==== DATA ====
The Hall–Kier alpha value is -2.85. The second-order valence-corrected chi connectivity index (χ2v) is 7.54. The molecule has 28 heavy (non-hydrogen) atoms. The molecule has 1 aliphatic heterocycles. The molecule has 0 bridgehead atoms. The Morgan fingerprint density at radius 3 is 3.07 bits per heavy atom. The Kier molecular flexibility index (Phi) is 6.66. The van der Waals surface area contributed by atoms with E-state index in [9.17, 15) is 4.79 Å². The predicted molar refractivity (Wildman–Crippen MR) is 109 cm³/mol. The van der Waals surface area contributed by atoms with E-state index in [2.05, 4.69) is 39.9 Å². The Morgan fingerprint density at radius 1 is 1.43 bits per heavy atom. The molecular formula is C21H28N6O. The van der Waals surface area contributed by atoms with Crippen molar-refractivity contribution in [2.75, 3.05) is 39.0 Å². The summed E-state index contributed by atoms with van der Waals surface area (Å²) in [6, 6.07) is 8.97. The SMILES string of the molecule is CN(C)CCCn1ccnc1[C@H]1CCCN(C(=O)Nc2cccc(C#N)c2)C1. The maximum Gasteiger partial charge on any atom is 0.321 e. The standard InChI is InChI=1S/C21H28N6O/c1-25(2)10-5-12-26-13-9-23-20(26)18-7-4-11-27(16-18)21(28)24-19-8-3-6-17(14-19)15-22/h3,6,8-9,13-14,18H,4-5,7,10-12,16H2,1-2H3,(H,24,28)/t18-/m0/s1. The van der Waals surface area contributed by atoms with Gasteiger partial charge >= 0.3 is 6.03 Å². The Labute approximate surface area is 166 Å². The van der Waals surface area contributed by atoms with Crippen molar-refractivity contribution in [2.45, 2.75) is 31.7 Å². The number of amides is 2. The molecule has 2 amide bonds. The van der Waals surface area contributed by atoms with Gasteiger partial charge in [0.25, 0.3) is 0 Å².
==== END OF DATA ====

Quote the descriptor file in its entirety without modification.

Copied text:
The Hall–Kier alpha value is -2.85. The second-order valence-corrected chi connectivity index (χ2v) is 7.54. The molecule has 28 heavy (non-hydrogen) atoms. The molecule has 1 aliphatic heterocycles. The molecule has 0 bridgehead atoms. The Morgan fingerprint density at radius 3 is 3.07 bits per heavy atom. The Kier molecular flexibility index (Phi) is 6.66. The van der Waals surface area contributed by atoms with E-state index in [9.17, 15) is 4.79 Å². The predicted molar refractivity (Wildman–Crippen MR) is 109 cm³/mol. The van der Waals surface area contributed by atoms with E-state index in [2.05, 4.69) is 39.9 Å². The Morgan fingerprint density at radius 1 is 1.43 bits per heavy atom. The molecular formula is C21H28N6O. The van der Waals surface area contributed by atoms with Crippen molar-refractivity contribution in [2.75, 3.05) is 39.0 Å². The summed E-state index contributed by atoms with van der Waals surface area (Å²) in [6, 6.07) is 8.97. The SMILES string of the molecule is CN(C)CCCn1ccnc1[C@H]1CCCN(C(=O)Nc2cccc(C#N)c2)C1. The maximum Gasteiger partial charge on any atom is 0.321 e. The standard InChI is InChI=1S/C21H28N6O/c1-25(2)10-5-12-26-13-9-23-20(26)18-7-4-11-27(16-18)21(28)24-19-8-3-6-17(14-19)15-22/h3,6,8-9,13-14,18H,4-5,7,10-12,16H2,1-2H3,(H,24,28)/t18-/m0/s1. The van der Waals surface area contributed by atoms with Gasteiger partial charge >= 0.3 is 6.03 Å². The Labute approximate surface area is 166 Å². The van der Waals surface area contributed by atoms with Crippen molar-refractivity contribution in [2.45, 2.75) is 31.7 Å². The number of amides is 2. The molecule has 2 amide bonds. The van der Waals surface area contributed by atoms with Gasteiger partial charge in [0.25, 0.3) is 0 Å².